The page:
Since my trades so far have worked out positively, it is good to be reminded what can happen on the downside.

Reseach & Trades

It would be best to read my previous post before starting this one. This is a follow on to how I made my investments this week.

Since I was unable to ferret out any good trades using my “catch a dividend” strategy, I used some other techniques I have learned or discovered while researching stocks, options, and some of the tools available to me.

Trade King has an option scanner tool from ivolatility that is very useful for finding trading opportunities. I screen for expensive (i.e. high volatility) calls at or preferably in the money. I then research the ones that look promising through Yahoo Finance and Motley Fool caps. I then plug the various stock and option prices into a option calculator spreadsheet that I have downloaded and try to make a decision based on the projected return and what I believe the risk is.

Using the strategy above give a list of high volatility tech and pharma stocks. On Monday I placed a trade for 200 shares of EEE at $8.16 and sold 2 Feb $7.50 calls for $1.80. This gives an expected return of 14.6% for 61 days and downside break-even to about $6.60. In the last two days the share price has fluctuated between $7.80 and $9.50, so it may be wild ride for the next two months.

On Tuesday I purchased 100 shares of GRA for $19.74 and sold a Jan $20 call for $1.30. Static projected return is 5.5% for 31 days, higher if called. Downside is covered to $18.60. I made this trade based on good rating on the Motley Fool Caps and good expected return for a short term trade.

Where to reinvest?

Yesterday I started the day with 75% of my account in cash due to the NFI being called. So I started to research where to trade next.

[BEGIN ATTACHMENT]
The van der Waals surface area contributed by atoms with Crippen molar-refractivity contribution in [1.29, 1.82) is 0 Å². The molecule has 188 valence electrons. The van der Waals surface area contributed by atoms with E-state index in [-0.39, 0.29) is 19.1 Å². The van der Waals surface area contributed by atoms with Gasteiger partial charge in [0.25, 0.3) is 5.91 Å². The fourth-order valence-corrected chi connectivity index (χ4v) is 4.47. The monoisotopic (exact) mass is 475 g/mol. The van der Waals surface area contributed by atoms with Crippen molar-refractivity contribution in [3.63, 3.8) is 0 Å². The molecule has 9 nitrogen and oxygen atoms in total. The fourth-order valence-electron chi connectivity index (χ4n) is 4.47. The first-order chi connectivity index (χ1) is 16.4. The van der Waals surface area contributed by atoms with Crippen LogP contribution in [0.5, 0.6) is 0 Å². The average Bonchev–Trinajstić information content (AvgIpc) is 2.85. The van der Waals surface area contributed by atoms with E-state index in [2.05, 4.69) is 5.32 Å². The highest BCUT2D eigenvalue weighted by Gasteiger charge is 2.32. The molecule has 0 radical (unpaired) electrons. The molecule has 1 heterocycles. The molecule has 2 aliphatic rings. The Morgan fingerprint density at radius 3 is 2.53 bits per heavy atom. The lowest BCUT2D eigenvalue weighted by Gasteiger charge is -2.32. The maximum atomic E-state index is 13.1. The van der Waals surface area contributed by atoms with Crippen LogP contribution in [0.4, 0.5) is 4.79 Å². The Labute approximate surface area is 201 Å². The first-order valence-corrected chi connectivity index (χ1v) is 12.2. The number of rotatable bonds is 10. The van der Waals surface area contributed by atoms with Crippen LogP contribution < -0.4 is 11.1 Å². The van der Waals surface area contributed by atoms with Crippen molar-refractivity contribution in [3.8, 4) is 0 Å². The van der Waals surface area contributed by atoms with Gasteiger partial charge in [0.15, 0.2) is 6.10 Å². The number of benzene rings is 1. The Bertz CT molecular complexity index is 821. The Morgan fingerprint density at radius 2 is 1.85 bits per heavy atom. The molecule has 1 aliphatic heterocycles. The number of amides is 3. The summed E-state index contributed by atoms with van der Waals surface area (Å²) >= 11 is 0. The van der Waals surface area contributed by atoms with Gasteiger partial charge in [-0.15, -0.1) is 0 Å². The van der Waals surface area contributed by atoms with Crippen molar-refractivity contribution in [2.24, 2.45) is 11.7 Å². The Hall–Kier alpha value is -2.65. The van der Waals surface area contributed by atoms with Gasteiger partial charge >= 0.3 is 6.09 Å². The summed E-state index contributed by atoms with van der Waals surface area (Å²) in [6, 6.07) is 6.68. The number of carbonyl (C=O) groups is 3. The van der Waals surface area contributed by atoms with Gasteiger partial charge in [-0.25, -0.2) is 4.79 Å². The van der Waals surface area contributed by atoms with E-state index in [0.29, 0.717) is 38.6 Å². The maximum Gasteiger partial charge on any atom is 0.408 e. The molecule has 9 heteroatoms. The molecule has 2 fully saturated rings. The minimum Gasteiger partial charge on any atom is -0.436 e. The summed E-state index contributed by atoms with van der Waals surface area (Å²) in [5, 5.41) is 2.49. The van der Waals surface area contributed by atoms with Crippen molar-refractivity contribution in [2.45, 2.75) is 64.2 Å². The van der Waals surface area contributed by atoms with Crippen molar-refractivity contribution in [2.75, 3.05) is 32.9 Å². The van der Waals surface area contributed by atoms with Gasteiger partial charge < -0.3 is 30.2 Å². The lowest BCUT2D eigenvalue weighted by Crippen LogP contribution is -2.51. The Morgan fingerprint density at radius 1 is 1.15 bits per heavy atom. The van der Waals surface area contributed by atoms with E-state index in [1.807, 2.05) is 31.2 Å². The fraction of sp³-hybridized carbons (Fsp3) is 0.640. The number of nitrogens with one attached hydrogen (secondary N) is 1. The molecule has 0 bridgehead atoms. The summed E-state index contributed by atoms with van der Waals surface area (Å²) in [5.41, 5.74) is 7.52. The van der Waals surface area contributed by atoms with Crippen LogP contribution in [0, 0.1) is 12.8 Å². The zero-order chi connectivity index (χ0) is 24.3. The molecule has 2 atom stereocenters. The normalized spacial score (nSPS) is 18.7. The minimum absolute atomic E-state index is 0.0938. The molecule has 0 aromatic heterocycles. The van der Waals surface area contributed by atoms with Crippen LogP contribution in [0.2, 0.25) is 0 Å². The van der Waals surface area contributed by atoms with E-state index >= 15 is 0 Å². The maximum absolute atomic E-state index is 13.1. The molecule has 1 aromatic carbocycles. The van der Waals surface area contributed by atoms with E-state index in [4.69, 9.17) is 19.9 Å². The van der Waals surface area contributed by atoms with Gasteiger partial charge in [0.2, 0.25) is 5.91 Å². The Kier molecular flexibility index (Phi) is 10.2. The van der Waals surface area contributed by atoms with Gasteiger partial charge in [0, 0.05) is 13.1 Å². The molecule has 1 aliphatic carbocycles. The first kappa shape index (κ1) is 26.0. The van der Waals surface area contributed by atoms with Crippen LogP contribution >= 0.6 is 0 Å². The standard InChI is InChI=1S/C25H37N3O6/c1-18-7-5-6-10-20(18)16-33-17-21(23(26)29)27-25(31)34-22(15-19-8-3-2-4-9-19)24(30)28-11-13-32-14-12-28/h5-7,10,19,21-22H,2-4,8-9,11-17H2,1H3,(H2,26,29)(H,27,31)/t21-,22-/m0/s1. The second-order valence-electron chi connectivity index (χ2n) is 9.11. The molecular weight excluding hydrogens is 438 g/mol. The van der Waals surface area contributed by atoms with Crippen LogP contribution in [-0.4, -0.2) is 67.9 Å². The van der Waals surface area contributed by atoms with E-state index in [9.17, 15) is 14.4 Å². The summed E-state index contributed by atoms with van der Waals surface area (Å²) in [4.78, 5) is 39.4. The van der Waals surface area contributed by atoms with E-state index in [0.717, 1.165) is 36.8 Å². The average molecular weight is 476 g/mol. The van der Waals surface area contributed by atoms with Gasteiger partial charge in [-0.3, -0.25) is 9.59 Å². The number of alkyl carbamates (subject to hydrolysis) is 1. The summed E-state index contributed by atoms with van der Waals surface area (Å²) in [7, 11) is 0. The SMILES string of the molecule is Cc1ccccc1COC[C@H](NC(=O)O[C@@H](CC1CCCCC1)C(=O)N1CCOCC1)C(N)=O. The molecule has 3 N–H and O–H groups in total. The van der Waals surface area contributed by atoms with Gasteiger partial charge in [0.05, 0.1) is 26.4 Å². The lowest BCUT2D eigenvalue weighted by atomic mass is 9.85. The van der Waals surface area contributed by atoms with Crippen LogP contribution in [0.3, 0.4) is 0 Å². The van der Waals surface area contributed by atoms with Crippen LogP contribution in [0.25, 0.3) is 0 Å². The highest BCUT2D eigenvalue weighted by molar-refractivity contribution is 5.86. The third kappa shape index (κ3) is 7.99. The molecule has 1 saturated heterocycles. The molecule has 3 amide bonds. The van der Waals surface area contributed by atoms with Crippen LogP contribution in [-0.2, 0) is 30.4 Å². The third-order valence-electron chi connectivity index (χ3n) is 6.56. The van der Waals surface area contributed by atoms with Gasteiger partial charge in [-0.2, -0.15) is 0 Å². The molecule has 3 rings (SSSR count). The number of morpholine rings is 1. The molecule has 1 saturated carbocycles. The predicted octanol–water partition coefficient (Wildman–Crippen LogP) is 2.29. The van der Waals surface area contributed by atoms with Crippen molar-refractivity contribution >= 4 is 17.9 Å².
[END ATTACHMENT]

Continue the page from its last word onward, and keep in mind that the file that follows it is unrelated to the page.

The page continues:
First, I went through my list of high dividend stocks with dividends being paid in the next 30-60 days. The theory is that I can bump up my return by capturing a dividend as well as option time premium. I found the theory is tough to put into practice. To work I would like the trade to meet the following criteria:

  •  Quarterly dividend of at least 2%. It is surprising how many stocks are paying 8% plus annually. Most are in shipping, natural resources, mortgages and business financing.
  • The price is at a point where there is a call available that is in the money by at least the projected dividend. This is the tough one: If you sell an at-the-money call, the share price will drop when it goes ex-dividend, and you may be stuck with shares at a lower price than you paid. Too far in-the-money and you do not have enough time premium to justify the trade.
  • The time premium must be enough to cover the commission costs plus provide an additional 1% plus of profit. Most of the high dividend stocks do not have enough volatility to generate that much time premium. Also, I am trading only 100 or 200 shares at a time so the commissions are a higher percentage cost than if I could trade 500 or 1000 shares.

After going through the above criteria with about 10 high dividend stocks, I could not find any trades that made sense. My next post will cover the follow on research and the trades I did place.